The Bruins team you'll see in 2004-05, provided there is a season, is well on its way to being vastly different than last year's edition. Forward Mike Knuble, a top-line player, signed with the Philadelphia Flyers as an unrestricted free agent Saturday. Free agent defenseman Sean O'Donnell, who was one of the steadiest contributors and a leader on the team the last three seasons, signed a three-year, $6-million deal with the Phoenix Coyotes yesterday.
The club's top right wing -- Glen Murray -- appears close to signing with a new team, reportedly Detroit. But don't expect captain Joe Thornton to be going anywhere. A column by Larry Brooks in Sunday's New York Post said Thornton, a restricted free agent, wants out of town.
However, general manager Mike O'Connell -- who spoke to Thornton and his agent, J.P. Barry, yesterday -- got no indication that Thornton is disgruntled. The GM had lunch with Thornton and defenseman Nick Boynton June 10 in Toronto prior to the NHL awards ceremony and met with Barry at the NHL draft, saying all seemed well. O'Connell contacted both regarding the story in the Post and came away believing there is no discord.
"I read the article [yesterday] morning," said O'Connell. "Someone told me about it. I called Larry [Brooks] and I told him, `I don't know where you got this,' and he said he got it from very reliable sources. But I spoke with Joe in Toronto at the awards dinner. Never did he mention anything to that effect to me. I met with his agent at the NHL draft and never was it brought up that he wanted to be traded. It's all news to me."
O'Connell said that didn't change in the conversations he had with Thornton and Barry yesterday.
"I didn't get anything from them that I didn't get earlier," he said.
The Post story said Thornton, who was playing with a rib injury in the playoffs against the Montreal Canadiens, was unhappy he wasn't supported more by management. O'Connell doesn't see how that could be true.
"Larry's comments say we didn't support [Thornton]," said O'Connell. "I think if you look at what we said about Joe, I don't think there's any doubt that we realized he was hurt. I remember sitting in the press conference [two days after the Bruins were eliminated in seven games] saying Joe was definitely hurt."
O'Connell also didn't get any indication that Thornton was upset by the number of players the Bruins were willing to part with to free agency. The loss of Knuble and possibly Murray means Thornton will be getting new linemates.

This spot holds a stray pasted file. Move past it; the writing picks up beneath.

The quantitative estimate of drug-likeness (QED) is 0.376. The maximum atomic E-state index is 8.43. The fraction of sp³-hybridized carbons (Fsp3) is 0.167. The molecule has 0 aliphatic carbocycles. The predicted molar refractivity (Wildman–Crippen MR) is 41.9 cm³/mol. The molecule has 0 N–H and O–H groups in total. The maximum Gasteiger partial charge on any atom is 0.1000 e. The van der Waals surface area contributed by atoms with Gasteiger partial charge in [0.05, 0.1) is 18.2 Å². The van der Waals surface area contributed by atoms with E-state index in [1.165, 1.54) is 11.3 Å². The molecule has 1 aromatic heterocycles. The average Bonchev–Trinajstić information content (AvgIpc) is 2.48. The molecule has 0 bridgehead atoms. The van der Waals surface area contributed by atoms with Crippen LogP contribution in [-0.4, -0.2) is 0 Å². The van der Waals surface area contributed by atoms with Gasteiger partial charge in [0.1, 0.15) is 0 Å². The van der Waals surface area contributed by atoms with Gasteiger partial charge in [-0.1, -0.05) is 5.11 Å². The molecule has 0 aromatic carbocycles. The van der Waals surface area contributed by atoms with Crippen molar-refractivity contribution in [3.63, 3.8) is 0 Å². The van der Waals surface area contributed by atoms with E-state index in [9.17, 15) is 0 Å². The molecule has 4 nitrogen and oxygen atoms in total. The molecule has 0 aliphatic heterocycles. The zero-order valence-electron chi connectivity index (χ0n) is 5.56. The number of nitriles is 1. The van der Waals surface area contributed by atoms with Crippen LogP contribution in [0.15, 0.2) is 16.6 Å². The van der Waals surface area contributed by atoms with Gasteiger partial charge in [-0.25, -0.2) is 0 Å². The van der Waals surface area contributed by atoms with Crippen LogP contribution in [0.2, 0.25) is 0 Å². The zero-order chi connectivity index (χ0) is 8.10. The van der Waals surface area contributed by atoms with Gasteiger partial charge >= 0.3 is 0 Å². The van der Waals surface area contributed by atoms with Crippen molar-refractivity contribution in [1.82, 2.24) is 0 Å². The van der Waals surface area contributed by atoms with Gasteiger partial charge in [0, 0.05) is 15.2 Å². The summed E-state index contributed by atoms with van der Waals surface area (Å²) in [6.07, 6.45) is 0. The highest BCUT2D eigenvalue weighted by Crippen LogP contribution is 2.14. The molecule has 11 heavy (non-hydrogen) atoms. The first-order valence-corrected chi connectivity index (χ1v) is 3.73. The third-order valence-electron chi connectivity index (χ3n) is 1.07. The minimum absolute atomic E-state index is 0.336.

"I tried to sign Knuble," said O'Connell. "Murray was looking for $30 million for five years. That's too high for us."
O'Donnell said he enjoyed his time in Boston but was thrilled to join Phoenix.
"This was where I wanted to come," said O'Donnell, who played 61 games for the Phoenix Roadrunners of the International Hockey League in 1994-95. "I like the city, I like the team, it's close to LA [where his wife, Allison, works as an actress] and we have a good, young nucleus. There's an opportunity to play a lot."
With the league counting down to the expiration of the collective bargaining agreement Sept. 15, there are more questions than answers regarding who will be wearing the black and gold.
"I am very concerned about how to proceed," said O'Connell, when asked if he is worried about the roster when all is said and done. "I think a lot of teams are because of the labor issue. Right now, we're still dealing in today's dollars. When the new deal comes in, we'll be dealing in tomorrow's dollars and I don't know how they work together.
"[Other teams] see it the way they want to see it and they do business the way they see fit, but based on the knowledge I have and what we've heard -- what we've all heard -- I'm not prepared to do that because of the pending labor situation. We've said it for the last two years, even the last three years."
O'Connell isn't sour on the idea of bringing in free agents but the labor situation has handcuffed teams committed to holding the line in terms of escalating salaries.
"We're going to look at [the market], but this is the first time this has happened, something so serious," he said. "I've never experienced this before and I'm waiting to see how it all plays out. If you look at the team that won the Stanley Cup [Tampa Bay], there were four or five skill players on that team, one of whom was the goalie. We have four or five skill players on our team right now, one of them being the goalie.
"How we fill in those spots is going to be the key [as well as] when we fill them in. Hockey's in a tough spot right now. It's a great sport, but there's a labor issue that has to be rectified for the health of the sport going forward. Hopefully, we'll get it squared away and we'll never have to deal with something like this again."